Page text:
The University Record, January 23, 1996
Former Black Panther draws crowd of more than 600
By Kahli Randall
News and Information Services
With the Union Ballroom packed beyond its 600-person capacity and late-comers hoping to gain entrance, Bobby Seale helped celebrate Martin Luther King's 67th birthday last Monday.
Seale said that King was one of the first to influence him before he became "political." He described how the assassination of King provided a boost to the Black Panther Party's recruitment drive. According to Seale, "the Black community was enraged" at the murder of one of its most prized leaders, and out of this rage the Black Panther Party grew rapidly in many states.
"The Black Panther Party," he continued, "grew out of research of the law and knowing what our rights were." These laws and rights ranged from the right to bear arms to freedom of speech. Seale went on to imitate his late friend and fellow Panther Huey P. Newton as he described how the law school graduate could recite the text of legislation applicable to a situation "at the drop of a hat."
Seale explained that those who disagree with the majority always are persecuted. He said that when the Black Panther Party members disputed the view that whites are inherently superior to non-whites, they were persecuted in the same way. He argued the reason the "racist power structure" had attacked the Panthers was that the panthers understood "the need for Black unity in the Black community to help humanize the world," hence the Party's slogan, "Power to the People."
The goals of the Black Panther Party included an attempt to "get to the root of the people, to capture their imagination and help them realize that Blacks were being misused and that it needed to be stopped," Seale added.
In an address laced with profanity and jokes about his many encounters with racism, a witty and passionate Seale dedicated a large portion of his speech to explaining away rumors and dissatisfaction with critiques and accounts of his involvement in the Black Panther Party, including his evident dislike of the Panther movie by father-and-son team Marvin and Mario van Peebles. Seale said that the public must liberate itself from "mythological misconceptions," such as those portrayed in the 1994 film. He said that he and Newton were portrayed as "street gang types," when they were actually college graduates.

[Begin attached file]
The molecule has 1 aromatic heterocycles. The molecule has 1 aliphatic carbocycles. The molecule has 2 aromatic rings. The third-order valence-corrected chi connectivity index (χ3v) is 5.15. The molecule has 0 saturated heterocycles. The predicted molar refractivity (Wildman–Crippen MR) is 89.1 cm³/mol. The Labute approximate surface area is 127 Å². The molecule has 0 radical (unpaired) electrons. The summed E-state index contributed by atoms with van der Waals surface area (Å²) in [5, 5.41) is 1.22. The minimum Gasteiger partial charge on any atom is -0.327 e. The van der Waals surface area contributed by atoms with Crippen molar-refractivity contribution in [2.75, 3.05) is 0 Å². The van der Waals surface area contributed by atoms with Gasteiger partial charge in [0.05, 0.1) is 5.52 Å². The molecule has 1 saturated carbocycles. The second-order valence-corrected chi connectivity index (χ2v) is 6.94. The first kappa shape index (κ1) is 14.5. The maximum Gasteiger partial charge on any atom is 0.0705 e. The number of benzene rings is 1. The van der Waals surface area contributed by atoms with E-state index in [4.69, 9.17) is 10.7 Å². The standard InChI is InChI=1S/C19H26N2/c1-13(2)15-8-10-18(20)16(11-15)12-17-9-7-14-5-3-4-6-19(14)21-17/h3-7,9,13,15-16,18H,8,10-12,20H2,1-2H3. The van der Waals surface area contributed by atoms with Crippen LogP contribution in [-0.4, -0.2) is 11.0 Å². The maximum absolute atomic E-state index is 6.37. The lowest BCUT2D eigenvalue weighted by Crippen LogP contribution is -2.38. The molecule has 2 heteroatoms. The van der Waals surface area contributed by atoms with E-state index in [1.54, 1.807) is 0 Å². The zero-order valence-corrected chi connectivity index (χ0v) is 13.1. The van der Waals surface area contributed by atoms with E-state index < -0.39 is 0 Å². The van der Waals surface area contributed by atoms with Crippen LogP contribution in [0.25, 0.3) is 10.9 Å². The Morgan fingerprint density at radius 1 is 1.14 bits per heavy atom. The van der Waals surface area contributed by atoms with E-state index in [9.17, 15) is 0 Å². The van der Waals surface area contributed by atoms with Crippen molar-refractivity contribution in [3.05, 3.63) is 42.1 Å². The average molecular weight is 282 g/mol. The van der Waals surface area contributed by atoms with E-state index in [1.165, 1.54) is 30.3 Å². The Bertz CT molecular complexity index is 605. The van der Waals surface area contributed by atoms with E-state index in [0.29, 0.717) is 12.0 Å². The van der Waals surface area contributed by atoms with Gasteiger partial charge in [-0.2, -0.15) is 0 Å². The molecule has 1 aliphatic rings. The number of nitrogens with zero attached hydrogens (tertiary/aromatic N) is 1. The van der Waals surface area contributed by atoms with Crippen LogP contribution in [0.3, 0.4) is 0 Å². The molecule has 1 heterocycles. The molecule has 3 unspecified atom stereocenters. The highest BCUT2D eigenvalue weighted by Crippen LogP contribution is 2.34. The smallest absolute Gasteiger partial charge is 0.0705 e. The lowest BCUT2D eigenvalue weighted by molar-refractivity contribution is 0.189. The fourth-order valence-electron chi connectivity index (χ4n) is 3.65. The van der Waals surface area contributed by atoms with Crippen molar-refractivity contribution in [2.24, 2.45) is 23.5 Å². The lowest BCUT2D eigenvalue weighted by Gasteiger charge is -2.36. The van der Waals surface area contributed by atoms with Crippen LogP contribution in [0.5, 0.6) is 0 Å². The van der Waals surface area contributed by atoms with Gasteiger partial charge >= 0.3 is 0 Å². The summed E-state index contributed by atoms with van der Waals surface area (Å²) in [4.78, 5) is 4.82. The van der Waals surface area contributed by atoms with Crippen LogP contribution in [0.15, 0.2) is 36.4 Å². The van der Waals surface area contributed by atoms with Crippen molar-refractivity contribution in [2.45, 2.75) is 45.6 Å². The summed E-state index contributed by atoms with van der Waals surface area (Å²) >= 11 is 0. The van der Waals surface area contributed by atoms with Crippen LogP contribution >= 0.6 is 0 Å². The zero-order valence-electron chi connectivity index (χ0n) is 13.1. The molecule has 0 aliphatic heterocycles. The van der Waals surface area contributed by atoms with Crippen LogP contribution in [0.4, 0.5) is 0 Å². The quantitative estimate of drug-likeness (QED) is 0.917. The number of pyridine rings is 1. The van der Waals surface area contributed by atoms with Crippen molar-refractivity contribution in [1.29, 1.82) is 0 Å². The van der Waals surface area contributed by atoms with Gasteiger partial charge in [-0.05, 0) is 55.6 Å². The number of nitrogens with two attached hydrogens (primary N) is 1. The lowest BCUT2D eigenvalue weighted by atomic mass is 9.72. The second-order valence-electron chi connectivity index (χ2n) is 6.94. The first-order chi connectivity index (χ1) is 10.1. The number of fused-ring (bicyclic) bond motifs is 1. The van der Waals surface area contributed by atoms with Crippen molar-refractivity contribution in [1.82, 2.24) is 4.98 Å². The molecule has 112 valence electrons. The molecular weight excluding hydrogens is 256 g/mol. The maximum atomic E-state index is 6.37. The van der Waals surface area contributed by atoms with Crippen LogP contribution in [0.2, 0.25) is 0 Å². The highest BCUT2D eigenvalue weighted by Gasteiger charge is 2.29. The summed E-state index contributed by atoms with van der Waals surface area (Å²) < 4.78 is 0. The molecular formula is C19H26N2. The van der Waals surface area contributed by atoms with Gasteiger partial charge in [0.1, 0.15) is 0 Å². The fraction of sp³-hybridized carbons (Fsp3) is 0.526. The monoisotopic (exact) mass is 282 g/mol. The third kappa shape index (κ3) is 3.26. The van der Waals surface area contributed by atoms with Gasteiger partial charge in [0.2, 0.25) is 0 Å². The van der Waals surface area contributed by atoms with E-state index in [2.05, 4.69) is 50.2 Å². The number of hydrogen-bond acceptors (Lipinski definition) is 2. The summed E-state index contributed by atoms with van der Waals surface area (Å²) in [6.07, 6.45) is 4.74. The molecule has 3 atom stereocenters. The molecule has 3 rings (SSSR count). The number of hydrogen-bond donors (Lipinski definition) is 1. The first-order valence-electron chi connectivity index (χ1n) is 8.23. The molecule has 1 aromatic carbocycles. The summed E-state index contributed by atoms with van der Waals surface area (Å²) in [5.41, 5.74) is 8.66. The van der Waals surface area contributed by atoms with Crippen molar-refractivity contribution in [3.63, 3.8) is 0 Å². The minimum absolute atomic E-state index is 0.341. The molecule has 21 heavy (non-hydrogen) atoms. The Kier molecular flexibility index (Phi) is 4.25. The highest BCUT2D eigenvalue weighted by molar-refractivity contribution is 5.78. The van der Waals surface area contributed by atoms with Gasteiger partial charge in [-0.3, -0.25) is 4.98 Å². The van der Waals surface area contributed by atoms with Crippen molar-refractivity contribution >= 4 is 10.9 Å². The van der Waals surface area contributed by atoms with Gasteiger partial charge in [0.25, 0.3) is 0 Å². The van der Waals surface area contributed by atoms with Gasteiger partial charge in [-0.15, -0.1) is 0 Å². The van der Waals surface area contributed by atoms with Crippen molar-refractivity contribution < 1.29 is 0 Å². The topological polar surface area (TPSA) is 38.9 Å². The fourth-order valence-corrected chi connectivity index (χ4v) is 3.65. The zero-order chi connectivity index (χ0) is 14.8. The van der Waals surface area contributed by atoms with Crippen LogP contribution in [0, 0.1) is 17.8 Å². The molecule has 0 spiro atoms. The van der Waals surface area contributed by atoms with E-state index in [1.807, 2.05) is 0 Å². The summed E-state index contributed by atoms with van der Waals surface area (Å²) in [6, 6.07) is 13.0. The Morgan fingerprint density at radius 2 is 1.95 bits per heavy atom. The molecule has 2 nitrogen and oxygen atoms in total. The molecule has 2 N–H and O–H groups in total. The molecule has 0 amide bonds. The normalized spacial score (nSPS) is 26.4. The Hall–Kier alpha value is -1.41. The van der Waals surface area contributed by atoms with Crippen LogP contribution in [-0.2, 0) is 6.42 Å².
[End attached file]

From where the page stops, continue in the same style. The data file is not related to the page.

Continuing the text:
As the founding chairman of the party, Seale accused the makers of the film of concocting a fabrication and attempting to "pass it off as authentic." He added that 90 percent of what was portrayed on the screen never happened.
Seale also expressed his contempt for the memoir of former Panther Elaine Brown that reported Newton had Seale "beaten up and sodomized." He denied any accusations suggesting that he and Newton were ever less than friends.
In closing his speech, Seale spoke of his present efforts to raise money for a new "environmental youth jobs program" in Philadelphia, a project that would cost $10 million. His attempts to raise this large sum include selling a cookbook, a history of the Black Panther Party available on CD-ROM, and copies of his book, Seize the Time. He announced that a movie also titled Seize the Time is in the works that would present his account of the history of the Black Panther Party.